Unlike every other technology adoption before, AI adoption comes up with two major challenges.
The first is the pace: Every week or month, a better algorithm or a small tweak pops up in the world, and that improves the accuracy of the model by a significant percent.
The second is the ubiquitous nature: AI/ML techniques find themselves everywhere we could imagine, just like how computers/software find themselves everywhere. For the first time, we are making computers understand our world rather than their world of binary. For example, in the past, our computers could never understand the world with images, videos and speech -- this means that one of the greatest inventions of mankind, the computer, was deaf and blind all these years! In addition to vision and speech, computers now have IoT sensors for things like gas, moisture, and temperature. This opens up a whole new world of opportunities (new recipes).
With this pace and ubiquitous nature, what’s AI going to do the software world?
AI will be embedded in every layer possible. All our apps will get smarter every day, and when a new use case or an efficient technique is found in the AI world, software vendors will embed those algorithms into their apps as smart features. This will eventually happen for all the applications that you are using today; all you need to do is pick a good vendor!
In order to stay ahead of your competition, you have to leverage AI as it is right now by building your own AI ecosystem — with data, data scientists/ML engineers, and services that enable both of them.
Many of you would already agree with building an AI ecosystem, but there are some common roadblocks that can be seen in AI adoption.
A study published by O’Reilly called "The State of Machine Learning Adoption in the Enterprise" (June 2018) has found that 49% of respondents are Explorers, or those who are just looking at ML; 36% are Early Adopters, those who have had models in production for 2+ years; and 15% are Sophisticated, those who have had models in production for 5+ years.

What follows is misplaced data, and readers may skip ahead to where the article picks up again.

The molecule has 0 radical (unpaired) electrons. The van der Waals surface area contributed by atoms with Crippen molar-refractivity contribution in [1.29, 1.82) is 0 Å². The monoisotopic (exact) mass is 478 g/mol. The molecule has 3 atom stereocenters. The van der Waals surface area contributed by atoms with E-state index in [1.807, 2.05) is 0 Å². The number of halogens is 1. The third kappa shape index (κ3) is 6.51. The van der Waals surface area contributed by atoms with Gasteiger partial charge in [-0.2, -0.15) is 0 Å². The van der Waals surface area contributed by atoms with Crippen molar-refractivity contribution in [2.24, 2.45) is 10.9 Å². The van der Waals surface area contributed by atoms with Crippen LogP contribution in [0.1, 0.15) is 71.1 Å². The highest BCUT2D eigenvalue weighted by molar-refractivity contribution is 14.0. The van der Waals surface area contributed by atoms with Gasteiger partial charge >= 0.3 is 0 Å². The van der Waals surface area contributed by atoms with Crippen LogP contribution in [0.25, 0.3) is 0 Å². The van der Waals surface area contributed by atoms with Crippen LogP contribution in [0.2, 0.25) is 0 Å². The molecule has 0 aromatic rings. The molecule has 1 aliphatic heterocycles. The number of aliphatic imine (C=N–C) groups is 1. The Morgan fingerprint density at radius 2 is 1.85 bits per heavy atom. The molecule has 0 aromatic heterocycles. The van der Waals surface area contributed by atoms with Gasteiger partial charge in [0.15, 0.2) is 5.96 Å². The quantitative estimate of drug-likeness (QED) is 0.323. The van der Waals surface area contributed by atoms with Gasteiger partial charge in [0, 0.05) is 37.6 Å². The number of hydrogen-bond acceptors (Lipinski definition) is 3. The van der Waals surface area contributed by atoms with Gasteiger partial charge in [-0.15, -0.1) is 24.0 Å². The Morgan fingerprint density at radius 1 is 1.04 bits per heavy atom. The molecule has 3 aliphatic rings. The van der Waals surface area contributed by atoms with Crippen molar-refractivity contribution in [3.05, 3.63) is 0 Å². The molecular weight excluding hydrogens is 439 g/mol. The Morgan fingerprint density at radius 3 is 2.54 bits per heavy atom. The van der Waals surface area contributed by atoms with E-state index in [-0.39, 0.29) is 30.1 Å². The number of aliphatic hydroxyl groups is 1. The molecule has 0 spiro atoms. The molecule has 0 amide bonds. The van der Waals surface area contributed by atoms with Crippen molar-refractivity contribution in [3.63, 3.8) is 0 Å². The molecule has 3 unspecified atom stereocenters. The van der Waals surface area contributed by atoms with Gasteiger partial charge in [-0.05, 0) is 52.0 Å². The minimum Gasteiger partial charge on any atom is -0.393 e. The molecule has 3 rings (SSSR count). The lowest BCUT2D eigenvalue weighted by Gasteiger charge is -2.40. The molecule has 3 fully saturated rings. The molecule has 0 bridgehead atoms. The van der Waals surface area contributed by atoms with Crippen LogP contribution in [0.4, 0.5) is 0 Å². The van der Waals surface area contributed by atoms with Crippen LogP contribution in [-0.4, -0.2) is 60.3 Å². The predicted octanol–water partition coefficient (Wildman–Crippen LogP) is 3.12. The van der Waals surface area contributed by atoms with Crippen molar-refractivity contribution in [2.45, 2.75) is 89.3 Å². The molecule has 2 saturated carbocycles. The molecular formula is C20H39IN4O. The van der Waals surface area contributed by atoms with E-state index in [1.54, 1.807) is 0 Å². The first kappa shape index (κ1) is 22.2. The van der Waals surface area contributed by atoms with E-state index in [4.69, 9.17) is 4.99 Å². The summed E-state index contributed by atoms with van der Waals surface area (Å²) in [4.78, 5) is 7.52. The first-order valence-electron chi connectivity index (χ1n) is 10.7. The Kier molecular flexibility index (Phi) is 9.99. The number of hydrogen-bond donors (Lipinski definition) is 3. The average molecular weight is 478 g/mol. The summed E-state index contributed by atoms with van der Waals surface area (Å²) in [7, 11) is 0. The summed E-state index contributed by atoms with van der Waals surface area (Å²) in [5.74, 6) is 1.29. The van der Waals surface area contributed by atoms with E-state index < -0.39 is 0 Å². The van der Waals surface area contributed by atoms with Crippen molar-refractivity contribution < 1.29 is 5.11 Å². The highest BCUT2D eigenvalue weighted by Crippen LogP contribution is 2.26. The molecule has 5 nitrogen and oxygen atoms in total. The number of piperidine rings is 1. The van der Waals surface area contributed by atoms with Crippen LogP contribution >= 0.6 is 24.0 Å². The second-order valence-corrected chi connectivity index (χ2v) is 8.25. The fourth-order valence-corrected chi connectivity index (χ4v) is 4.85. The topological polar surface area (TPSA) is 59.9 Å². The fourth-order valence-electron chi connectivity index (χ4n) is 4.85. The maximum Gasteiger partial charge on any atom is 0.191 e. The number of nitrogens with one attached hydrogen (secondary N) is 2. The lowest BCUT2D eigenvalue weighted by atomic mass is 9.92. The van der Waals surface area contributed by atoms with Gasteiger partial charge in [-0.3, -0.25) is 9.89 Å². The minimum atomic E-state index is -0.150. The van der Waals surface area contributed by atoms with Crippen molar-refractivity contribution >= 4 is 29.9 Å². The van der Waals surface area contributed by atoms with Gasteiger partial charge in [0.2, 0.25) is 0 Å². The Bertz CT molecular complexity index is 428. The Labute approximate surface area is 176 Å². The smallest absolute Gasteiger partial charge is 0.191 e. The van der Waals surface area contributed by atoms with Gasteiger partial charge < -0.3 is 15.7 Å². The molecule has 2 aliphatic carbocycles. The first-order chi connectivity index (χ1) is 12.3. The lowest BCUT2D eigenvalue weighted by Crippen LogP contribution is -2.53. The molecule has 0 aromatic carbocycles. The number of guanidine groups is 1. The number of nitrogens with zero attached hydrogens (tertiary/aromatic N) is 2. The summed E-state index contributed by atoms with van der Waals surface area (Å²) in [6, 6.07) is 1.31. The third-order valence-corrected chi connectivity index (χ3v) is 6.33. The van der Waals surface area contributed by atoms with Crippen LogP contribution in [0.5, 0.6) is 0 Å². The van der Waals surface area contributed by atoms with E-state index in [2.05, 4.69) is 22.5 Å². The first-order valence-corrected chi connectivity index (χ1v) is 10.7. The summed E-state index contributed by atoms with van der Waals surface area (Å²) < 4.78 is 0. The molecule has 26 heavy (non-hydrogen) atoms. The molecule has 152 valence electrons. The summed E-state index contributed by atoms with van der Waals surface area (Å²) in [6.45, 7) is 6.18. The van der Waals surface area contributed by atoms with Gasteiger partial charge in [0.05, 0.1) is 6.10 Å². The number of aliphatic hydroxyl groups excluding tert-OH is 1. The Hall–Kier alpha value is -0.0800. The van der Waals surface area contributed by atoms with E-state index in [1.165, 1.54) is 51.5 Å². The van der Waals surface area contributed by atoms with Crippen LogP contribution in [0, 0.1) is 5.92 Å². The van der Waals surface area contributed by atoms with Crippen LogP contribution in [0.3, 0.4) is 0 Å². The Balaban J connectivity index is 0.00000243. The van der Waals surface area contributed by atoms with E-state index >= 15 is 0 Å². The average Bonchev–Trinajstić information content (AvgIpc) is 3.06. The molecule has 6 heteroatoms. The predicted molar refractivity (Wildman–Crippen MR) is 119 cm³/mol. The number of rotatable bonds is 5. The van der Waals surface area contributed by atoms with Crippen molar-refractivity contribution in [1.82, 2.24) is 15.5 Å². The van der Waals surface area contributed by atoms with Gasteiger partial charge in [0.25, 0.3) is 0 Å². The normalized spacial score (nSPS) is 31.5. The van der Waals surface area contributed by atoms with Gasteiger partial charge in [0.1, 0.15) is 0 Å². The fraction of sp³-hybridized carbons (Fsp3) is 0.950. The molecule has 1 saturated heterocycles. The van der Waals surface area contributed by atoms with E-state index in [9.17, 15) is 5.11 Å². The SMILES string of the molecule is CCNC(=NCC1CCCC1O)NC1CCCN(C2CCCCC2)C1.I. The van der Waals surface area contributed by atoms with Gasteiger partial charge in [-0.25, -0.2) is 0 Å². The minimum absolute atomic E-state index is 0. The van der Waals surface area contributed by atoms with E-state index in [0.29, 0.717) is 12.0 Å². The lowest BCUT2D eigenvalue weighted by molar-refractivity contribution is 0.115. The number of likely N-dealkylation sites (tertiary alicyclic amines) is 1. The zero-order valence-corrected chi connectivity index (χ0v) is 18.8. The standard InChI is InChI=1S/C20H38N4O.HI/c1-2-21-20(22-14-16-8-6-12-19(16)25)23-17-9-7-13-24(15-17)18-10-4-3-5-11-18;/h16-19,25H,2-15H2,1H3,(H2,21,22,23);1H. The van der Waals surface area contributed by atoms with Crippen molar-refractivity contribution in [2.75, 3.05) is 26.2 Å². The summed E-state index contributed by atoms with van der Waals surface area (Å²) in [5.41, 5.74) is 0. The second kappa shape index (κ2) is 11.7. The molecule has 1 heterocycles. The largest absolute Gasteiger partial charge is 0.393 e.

If you are wondering who the sophisticated users would be (15% of the study’s respondents), they are mostly the data-rich or cloud-born companies. The others are facing challenges in adopting AI, mostly roadblocks around the AI ecosystem — with data, data scientists/ML engineers, and services.
Let’s look at what one must do to keep up.
First — Collect valuable, good-quality data. Without the right ingredients, you can’t expect good recipes. Some enterprises started collecting every possible data point, hoping that, if not now, they will use it at some point of time in future. However, it’s very important to be aware of the value of the data to your business. Let your data scientist and business team discuss this.
Second — A small team of data scientists/ML engineers/data engineers – people who understand the AI/ML world. It would help a lot if they can also understand your business and Key Performance Indicators (KPI’s).
Third — Services that help you build things faster and securely without making you reinvent the wheel. The services that you select should bridge the gap between the data science team and your business. Why? The communication between tech specialists and executives is much more important now than ever.
They are from different worlds
How would a chef know what you or customers in your city like? There needs to be alignment between what the chef can cook and what the customers want. AI requires a similar alignment between tech and business, but there is a huge shortage of people who understand the worlds of both business and AI, because of the pace at which AI has grown.